[lg policy] UK: Easier language tests for foreign nurses?

Harold Schiffman hfsclpp at gmail.com
Tue May 23 11:00:14 EDT 2017

Easier language tests for foreign nurses may be introduced to overcome the
NHS' staffing shortage crisis

   - *Managers are lobbying for the pass grade to be lowered from seven to
   6.5 points*
   - *Some are concerned strong candidates will favour the US' lower
   - *They also say requirements are 'unjustified' and put people off the
   - *Yet, others argue strong communication is paramount to effective
   patient care*
   - *The Nursing and Midwifery Council will discuss the topic at a meeting
   next week*

By Alexandra Thompson Health Reporter For Mailonline

Published: 09:39 EDT, 22 May 2017 | Updated: 21:04 EDT, 22 May 2017

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[image: Dr Daniel Ubani killed David Gray in 2008 after giving him ten
times the correct amount of diamorphine at his home in Cambridgeshire while
he worked as a locum]


Dr Daniel Ubani killed David Gray in 2008 after giving him ten times the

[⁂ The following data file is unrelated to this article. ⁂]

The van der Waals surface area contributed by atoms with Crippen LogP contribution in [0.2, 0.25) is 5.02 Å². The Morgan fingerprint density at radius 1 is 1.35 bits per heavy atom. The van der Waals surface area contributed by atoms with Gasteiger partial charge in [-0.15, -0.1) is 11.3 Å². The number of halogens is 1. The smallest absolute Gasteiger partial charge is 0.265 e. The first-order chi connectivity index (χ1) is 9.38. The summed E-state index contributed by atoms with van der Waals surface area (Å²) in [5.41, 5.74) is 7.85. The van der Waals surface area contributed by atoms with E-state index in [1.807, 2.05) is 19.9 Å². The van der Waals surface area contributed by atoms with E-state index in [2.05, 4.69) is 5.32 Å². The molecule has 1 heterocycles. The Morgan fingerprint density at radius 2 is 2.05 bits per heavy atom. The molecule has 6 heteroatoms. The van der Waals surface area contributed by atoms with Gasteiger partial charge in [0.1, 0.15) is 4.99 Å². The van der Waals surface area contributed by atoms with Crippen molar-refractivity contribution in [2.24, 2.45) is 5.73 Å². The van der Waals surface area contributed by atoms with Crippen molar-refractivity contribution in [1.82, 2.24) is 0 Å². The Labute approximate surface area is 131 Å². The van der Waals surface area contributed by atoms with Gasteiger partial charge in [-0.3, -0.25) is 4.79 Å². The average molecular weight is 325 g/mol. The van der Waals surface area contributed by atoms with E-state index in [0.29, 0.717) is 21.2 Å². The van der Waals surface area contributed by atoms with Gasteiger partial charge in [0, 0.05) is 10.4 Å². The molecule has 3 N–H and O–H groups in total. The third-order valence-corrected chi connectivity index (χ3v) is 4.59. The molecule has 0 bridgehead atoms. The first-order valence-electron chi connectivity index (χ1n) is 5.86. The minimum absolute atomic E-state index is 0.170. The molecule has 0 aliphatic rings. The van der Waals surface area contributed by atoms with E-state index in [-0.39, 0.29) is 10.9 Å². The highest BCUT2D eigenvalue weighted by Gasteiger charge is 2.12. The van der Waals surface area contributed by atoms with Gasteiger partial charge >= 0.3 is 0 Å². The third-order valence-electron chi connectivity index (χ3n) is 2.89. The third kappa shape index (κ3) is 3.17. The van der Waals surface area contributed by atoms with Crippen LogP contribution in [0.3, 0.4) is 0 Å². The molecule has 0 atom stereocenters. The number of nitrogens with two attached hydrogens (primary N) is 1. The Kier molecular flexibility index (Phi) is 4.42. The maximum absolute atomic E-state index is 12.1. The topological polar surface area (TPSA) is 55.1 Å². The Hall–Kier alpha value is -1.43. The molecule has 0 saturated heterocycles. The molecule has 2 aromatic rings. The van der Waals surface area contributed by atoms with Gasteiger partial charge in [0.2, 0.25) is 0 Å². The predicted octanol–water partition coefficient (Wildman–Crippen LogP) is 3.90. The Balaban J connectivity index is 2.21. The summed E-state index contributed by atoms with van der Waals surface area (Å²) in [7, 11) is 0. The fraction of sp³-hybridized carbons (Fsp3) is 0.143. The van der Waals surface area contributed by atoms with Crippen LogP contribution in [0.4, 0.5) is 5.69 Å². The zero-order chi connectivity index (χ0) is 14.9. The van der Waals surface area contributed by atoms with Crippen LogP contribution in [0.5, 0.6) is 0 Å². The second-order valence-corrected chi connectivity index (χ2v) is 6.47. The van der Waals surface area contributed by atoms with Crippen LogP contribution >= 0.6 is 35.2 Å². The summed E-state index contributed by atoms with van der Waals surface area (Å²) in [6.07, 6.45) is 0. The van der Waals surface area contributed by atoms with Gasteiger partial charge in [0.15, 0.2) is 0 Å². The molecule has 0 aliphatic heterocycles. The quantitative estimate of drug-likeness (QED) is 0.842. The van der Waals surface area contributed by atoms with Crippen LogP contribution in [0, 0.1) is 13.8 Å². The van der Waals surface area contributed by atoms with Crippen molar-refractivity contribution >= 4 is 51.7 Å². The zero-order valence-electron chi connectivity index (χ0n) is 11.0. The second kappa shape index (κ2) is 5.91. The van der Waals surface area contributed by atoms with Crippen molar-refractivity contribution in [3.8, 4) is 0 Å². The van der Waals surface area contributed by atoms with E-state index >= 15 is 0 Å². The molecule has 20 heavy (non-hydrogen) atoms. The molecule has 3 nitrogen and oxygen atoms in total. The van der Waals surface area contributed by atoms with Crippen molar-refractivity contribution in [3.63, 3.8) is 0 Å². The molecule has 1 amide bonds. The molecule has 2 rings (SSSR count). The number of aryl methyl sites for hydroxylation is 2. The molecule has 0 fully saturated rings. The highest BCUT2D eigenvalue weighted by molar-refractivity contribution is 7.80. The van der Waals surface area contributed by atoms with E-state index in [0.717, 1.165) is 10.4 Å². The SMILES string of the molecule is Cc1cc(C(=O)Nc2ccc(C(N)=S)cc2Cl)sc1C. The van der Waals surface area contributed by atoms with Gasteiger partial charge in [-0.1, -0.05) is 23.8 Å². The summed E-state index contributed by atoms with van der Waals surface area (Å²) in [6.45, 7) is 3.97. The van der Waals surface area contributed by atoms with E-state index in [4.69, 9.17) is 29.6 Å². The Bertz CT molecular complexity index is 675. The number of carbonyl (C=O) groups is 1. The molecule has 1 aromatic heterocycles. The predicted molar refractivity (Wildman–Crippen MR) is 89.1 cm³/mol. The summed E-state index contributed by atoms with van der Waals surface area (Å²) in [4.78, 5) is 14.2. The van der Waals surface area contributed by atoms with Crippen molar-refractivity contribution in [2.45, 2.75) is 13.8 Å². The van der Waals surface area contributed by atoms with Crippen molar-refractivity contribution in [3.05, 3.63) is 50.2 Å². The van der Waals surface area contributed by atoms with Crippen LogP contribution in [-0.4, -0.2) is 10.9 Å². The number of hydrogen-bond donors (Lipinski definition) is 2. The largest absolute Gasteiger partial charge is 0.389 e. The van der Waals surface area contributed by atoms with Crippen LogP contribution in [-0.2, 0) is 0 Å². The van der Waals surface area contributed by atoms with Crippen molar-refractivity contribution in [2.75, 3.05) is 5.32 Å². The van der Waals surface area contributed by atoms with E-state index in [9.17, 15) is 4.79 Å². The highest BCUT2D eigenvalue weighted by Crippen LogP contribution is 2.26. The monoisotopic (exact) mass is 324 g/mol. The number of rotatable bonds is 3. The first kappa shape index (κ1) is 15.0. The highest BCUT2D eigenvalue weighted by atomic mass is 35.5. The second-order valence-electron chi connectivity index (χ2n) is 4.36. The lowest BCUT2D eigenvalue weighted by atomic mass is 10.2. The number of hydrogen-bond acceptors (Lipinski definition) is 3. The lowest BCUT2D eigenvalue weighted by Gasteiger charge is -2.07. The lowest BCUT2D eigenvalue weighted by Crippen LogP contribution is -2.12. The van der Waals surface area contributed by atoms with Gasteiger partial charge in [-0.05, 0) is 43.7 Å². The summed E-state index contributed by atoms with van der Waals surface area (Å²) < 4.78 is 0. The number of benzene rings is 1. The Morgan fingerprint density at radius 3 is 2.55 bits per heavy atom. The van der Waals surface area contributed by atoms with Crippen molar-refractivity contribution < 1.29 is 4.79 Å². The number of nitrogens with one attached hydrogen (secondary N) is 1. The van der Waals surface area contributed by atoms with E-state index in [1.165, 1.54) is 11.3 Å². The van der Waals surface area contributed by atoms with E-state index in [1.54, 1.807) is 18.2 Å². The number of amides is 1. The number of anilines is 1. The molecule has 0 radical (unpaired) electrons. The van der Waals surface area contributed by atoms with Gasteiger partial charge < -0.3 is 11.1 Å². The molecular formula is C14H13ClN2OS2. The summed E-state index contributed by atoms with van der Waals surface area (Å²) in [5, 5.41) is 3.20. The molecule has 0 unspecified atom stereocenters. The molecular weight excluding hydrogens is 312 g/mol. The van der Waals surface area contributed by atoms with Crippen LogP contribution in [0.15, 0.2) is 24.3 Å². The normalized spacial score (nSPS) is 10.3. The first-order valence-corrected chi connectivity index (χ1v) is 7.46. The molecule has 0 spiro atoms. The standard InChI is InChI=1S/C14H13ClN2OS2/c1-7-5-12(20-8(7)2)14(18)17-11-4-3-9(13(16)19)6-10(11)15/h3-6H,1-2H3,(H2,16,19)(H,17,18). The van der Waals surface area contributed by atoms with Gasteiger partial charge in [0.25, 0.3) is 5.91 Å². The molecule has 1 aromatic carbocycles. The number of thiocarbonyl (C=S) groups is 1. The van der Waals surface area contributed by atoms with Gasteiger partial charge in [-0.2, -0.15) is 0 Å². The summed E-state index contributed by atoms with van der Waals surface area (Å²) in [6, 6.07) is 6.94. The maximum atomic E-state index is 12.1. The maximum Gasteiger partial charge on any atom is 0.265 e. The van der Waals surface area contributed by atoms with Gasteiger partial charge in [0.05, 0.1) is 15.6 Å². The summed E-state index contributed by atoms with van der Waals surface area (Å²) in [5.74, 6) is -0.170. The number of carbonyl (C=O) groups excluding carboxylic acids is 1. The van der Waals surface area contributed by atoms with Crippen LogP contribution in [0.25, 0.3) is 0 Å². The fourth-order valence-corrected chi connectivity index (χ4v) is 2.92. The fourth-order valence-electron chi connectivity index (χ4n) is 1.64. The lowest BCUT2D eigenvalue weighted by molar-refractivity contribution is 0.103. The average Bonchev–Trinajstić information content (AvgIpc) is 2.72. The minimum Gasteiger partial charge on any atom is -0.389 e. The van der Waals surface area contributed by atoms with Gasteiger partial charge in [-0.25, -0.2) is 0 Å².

correct amount of diamorphine at his home in Cambridgeshire while he worked
as a locum

Easier language tests may be given to foreign nurses as hospital managers
warn too many are being turned away on their basis of their English.

Senior managers and recruitment agencies are campaigning for regulators to
reduce the pass rate.

The Nursing and Midwifery Council (NMC), which regulates more than 680,000
nurses and midwives, is gathering information concerning whether the tests
should be changed, which will be discussed at a board meeting later this

Yet, some are concerned compromising standards could hinder patient safety.

One in 10 NHS nursing positions is unfilled, with 13 per cent of the
workforce coming from overseas, according to statistics from the Institute
of Employment Studies published last year.

A petition to reduce the pass rate from seven to 6.5, out of a possible
nine, has been signed by more than 3,600 nurses.

The importance of fluency in English was exposed by the 2008 death of David
Gray, 70, at the hands of German GP Daniel Ubani, who had flown in to do
his first locum shift.

He had not faced any checks on his competence or ability to speak English
and gave the pensioner from Cambridgeshire ten times the safe dose of

The laws have since been tightened, but repeated cases have shown mistakes
still happen.

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